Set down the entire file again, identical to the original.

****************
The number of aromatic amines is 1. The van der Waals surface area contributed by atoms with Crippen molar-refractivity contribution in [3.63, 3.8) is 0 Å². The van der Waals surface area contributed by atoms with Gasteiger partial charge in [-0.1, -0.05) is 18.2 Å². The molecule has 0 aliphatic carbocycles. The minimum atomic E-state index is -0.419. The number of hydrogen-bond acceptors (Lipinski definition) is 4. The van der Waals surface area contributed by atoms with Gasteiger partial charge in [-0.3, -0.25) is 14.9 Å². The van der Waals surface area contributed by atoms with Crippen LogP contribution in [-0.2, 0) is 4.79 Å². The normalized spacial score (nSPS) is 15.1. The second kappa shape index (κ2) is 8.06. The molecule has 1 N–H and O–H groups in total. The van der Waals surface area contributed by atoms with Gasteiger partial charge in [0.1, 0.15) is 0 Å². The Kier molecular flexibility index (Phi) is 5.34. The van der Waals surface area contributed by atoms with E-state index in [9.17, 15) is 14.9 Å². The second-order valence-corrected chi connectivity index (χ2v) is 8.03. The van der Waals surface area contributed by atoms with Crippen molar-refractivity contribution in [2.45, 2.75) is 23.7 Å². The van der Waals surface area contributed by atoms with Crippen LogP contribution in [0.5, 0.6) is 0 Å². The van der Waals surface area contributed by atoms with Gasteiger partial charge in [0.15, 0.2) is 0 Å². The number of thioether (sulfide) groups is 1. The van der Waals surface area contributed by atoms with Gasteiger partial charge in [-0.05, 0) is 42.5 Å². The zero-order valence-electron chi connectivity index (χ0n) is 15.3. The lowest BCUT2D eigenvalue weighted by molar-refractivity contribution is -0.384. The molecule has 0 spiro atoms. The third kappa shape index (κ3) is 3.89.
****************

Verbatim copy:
The number of aromatic amines is 1. The van der Waals surface area contributed by atoms with Crippen molar-refractivity contribution in [3.63, 3.8) is 0 Å². The van der Waals surface area contributed by atoms with Gasteiger partial charge in [-0.1, -0.05) is 18.2 Å². The molecule has 0 aliphatic carbocycles. The minimum atomic E-state index is -0.419. The number of hydrogen-bond acceptors (Lipinski definition) is 4. The van der Waals surface area contributed by atoms with Gasteiger partial charge in [-0.3, -0.25) is 14.9 Å². The van der Waals surface area contributed by atoms with Crippen LogP contribution in [-0.2, 0) is 4.79 Å². The normalized spacial score (nSPS) is 15.1. The second kappa shape index (κ2) is 8.06. The molecule has 1 N–H and O–H groups in total. The van der Waals surface area contributed by atoms with Gasteiger partial charge in [0.1, 0.15) is 0 Å². The Kier molecular flexibility index (Phi) is 5.34. The van der Waals surface area contributed by atoms with E-state index in [9.17, 15) is 14.9 Å². The second-order valence-corrected chi connectivity index (χ2v) is 8.03. The van der Waals surface area contributed by atoms with Crippen molar-refractivity contribution in [2.45, 2.75) is 23.7 Å². The van der Waals surface area contributed by atoms with Crippen LogP contribution in [0.5, 0.6) is 0 Å². The van der Waals surface area contributed by atoms with Gasteiger partial charge in [0.15, 0.2) is 0 Å². The number of thioether (sulfide) groups is 1. The van der Waals surface area contributed by atoms with Gasteiger partial charge in [-0.05, 0) is 42.5 Å². The zero-order valence-electron chi connectivity index (χ0n) is 15.3. The lowest BCUT2D eigenvalue weighted by molar-refractivity contribution is -0.384. The molecule has 0 spiro atoms. The third kappa shape index (κ3) is 3.89.